Thinkers as diverse as Benjamin and Zizek describe Brecht's theatre as quintessentially Platonic. Needless to say, there exists a vast gap between Brecht and Plato, and yet a 'Platonic' reading of Brecht's writings proves worthwhile. Taking my cue from a few scholarly contributions, I have collected all the relevant parallels, so as to give a fuller picture than has hitherto been attempted. Both authors share a 'sociological' approach to theatre, and the analogies - even in points of detail - are remarkable, both from a 'negative' point of view (critiques to current theatre) and from a more constructive perspective (proposals for a reformed theatre). To be sure, Brecht had only a very limited acquaintance with Plato, so that issues of intertextuality may be safely ruled out. Any comparison, then, should remain a theoretical one: if Aristotle's Poetics makes an anti-Platonic move, Brecht's 'Platonism' is arguably the result of his anti-Aristotelian stance. Be that as it may, Brecht's 'Platonic' arguments are sometimes given in fuller detail than in Plato himself, whence the heuristic potential of the comparison: by way of conclusion, I propose three thought experiments, whereby Brecht's views offer a refreshing approach to some vexed questions of Platonic scholarship.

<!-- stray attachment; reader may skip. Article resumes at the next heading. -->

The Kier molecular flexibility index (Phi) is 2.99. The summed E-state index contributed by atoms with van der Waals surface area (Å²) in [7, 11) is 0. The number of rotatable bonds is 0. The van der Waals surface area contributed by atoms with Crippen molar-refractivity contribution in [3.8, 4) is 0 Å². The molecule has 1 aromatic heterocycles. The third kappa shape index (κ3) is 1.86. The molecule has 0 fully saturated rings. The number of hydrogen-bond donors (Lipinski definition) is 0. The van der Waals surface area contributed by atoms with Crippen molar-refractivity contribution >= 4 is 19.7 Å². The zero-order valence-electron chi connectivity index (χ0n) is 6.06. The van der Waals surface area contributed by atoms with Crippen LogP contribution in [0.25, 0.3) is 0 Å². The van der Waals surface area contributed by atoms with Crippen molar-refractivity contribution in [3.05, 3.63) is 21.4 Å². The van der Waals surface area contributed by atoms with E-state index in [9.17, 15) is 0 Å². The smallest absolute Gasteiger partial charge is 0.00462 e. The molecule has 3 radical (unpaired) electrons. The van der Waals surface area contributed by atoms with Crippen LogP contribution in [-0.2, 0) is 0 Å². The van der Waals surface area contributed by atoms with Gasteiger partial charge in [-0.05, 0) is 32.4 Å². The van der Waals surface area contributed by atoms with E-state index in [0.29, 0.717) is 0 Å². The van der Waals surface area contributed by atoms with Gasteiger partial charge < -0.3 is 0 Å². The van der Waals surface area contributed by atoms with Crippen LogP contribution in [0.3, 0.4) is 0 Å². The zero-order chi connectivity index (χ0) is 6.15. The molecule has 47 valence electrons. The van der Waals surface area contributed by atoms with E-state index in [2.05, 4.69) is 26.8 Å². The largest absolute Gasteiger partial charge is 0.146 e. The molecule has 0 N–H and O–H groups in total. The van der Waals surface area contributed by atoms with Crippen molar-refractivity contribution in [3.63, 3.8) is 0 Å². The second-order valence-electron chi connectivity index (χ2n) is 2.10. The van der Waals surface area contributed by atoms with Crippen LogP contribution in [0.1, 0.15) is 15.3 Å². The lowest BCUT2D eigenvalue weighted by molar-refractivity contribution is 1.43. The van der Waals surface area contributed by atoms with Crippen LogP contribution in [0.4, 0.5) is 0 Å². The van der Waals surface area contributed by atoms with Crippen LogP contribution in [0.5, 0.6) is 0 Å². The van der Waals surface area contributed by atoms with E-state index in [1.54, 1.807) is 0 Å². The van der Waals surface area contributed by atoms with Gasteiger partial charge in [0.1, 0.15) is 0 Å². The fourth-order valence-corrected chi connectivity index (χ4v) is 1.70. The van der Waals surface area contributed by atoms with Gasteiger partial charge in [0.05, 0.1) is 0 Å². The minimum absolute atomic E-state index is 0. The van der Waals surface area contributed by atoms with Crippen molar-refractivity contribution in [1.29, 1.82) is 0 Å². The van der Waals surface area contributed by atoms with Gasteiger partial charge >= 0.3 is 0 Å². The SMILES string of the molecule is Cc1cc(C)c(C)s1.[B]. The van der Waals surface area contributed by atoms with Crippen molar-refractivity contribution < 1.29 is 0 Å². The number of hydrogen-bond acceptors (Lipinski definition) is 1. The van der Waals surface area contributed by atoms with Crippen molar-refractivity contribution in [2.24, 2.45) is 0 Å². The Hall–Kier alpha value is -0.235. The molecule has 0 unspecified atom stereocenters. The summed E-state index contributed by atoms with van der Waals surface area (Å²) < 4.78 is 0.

|Titolo:||Mimesi, stupore e straniamento fra Brecht e Platone|
CAPRA, ANDREA (Primo)
|Parole Chiave:||Brecht ; Platone|
|Settore Scientifico Disciplinare:||Settore L-FIL-LET/02 - Lingua e Letteratura Greca|
|Data di pubblicazione:||2010|
|Tipologia:||Book Part (author)|
|Appare nelle tipologie:||03 - Contributo in volume|